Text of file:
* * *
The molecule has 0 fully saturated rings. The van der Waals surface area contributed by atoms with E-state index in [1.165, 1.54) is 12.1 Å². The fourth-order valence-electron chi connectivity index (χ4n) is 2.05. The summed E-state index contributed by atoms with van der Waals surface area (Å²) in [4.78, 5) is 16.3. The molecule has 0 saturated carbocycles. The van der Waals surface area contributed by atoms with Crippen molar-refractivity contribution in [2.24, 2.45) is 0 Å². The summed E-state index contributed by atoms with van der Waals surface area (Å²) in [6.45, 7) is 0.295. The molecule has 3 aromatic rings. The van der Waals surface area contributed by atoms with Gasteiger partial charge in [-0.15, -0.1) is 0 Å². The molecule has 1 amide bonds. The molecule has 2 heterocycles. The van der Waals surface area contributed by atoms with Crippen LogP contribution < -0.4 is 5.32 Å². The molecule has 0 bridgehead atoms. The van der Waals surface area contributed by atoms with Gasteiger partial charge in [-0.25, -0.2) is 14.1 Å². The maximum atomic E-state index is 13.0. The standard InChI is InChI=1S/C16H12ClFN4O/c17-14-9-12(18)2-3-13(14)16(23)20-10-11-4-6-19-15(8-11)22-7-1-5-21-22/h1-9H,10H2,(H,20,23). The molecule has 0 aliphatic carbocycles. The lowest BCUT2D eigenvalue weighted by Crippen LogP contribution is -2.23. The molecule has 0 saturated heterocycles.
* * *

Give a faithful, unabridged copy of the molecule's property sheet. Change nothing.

The molecule has 0 fully saturated rings. The van der Waals surface area contributed by atoms with E-state index in [1.165, 1.54) is 12.1 Å². The fourth-order valence-electron chi connectivity index (χ4n) is 2.05. The summed E-state index contributed by atoms with van der Waals surface area (Å²) in [4.78, 5) is 16.3. The molecule has 0 saturated carbocycles. The van der Waals surface area contributed by atoms with Crippen molar-refractivity contribution in [2.24, 2.45) is 0 Å². The summed E-state index contributed by atoms with van der Waals surface area (Å²) in [6.45, 7) is 0.295. The molecule has 3 aromatic rings. The van der Waals surface area contributed by atoms with Gasteiger partial charge in [-0.15, -0.1) is 0 Å². The molecule has 1 amide bonds. The molecule has 2 heterocycles. The van der Waals surface area contributed by atoms with Crippen LogP contribution < -0.4 is 5.32 Å². The molecule has 0 bridgehead atoms. The van der Waals surface area contributed by atoms with Gasteiger partial charge in [-0.25, -0.2) is 14.1 Å². The maximum atomic E-state index is 13.0. The standard InChI is InChI=1S/C16H12ClFN4O/c17-14-9-12(18)2-3-13(14)16(23)20-10-11-4-6-19-15(8-11)22-7-1-5-21-22/h1-9H,10H2,(H,20,23). The molecule has 0 aliphatic carbocycles. The lowest BCUT2D eigenvalue weighted by Crippen LogP contribution is -2.23. The molecule has 0 saturated heterocycles.